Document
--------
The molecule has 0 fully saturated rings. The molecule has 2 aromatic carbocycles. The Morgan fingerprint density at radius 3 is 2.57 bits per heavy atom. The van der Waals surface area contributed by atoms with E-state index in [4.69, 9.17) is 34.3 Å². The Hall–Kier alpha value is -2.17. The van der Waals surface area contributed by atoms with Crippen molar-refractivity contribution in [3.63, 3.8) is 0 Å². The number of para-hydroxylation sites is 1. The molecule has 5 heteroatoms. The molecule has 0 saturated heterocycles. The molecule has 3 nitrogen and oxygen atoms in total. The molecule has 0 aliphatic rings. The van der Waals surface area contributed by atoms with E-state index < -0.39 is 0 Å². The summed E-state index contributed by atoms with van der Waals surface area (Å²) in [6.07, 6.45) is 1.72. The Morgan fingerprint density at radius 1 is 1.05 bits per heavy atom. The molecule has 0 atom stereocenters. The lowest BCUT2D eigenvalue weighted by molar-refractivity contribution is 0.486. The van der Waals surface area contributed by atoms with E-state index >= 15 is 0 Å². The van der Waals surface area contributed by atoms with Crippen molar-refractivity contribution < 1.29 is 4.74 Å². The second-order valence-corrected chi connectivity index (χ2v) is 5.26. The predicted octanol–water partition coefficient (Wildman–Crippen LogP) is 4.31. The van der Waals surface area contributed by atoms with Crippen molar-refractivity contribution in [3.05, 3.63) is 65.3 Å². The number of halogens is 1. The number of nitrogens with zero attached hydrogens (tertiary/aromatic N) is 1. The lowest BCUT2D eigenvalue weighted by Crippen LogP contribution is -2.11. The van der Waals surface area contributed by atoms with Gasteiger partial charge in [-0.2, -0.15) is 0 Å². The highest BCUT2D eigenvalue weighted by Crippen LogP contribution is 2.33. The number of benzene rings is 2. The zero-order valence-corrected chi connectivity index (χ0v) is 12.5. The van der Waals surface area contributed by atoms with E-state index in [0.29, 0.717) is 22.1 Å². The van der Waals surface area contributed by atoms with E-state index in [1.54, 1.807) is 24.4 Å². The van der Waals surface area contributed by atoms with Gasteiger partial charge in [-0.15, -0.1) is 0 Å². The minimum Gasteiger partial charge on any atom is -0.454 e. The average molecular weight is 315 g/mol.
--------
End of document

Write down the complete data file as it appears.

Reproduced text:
The molecule has 0 fully saturated rings. The molecule has 2 aromatic carbocycles. The Morgan fingerprint density at radius 3 is 2.57 bits per heavy atom. The van der Waals surface area contributed by atoms with E-state index in [4.69, 9.17) is 34.3 Å². The Hall–Kier alpha value is -2.17. The van der Waals surface area contributed by atoms with Crippen molar-refractivity contribution in [3.63, 3.8) is 0 Å². The number of para-hydroxylation sites is 1. The molecule has 5 heteroatoms. The molecule has 0 saturated heterocycles. The molecule has 3 nitrogen and oxygen atoms in total. The molecule has 0 aliphatic rings. The van der Waals surface area contributed by atoms with E-state index < -0.39 is 0 Å². The summed E-state index contributed by atoms with van der Waals surface area (Å²) in [6.07, 6.45) is 1.72. The Morgan fingerprint density at radius 1 is 1.05 bits per heavy atom. The molecule has 0 atom stereocenters. The lowest BCUT2D eigenvalue weighted by molar-refractivity contribution is 0.486. The van der Waals surface area contributed by atoms with E-state index >= 15 is 0 Å². The van der Waals surface area contributed by atoms with Crippen molar-refractivity contribution < 1.29 is 4.74 Å². The second-order valence-corrected chi connectivity index (χ2v) is 5.26. The predicted octanol–water partition coefficient (Wildman–Crippen LogP) is 4.31. The van der Waals surface area contributed by atoms with Crippen molar-refractivity contribution in [3.05, 3.63) is 65.3 Å². The number of halogens is 1. The number of nitrogens with zero attached hydrogens (tertiary/aromatic N) is 1. The lowest BCUT2D eigenvalue weighted by Crippen LogP contribution is -2.11. The van der Waals surface area contributed by atoms with Gasteiger partial charge in [-0.2, -0.15) is 0 Å². The highest BCUT2D eigenvalue weighted by Crippen LogP contribution is 2.33. The number of benzene rings is 2. The zero-order valence-corrected chi connectivity index (χ0v) is 12.5. The van der Waals surface area contributed by atoms with E-state index in [0.29, 0.717) is 22.1 Å². The van der Waals surface area contributed by atoms with E-state index in [1.54, 1.807) is 24.4 Å². The van der Waals surface area contributed by atoms with Gasteiger partial charge in [-0.15, -0.1) is 0 Å². The minimum Gasteiger partial charge on any atom is -0.454 e. The average molecular weight is 315 g/mol.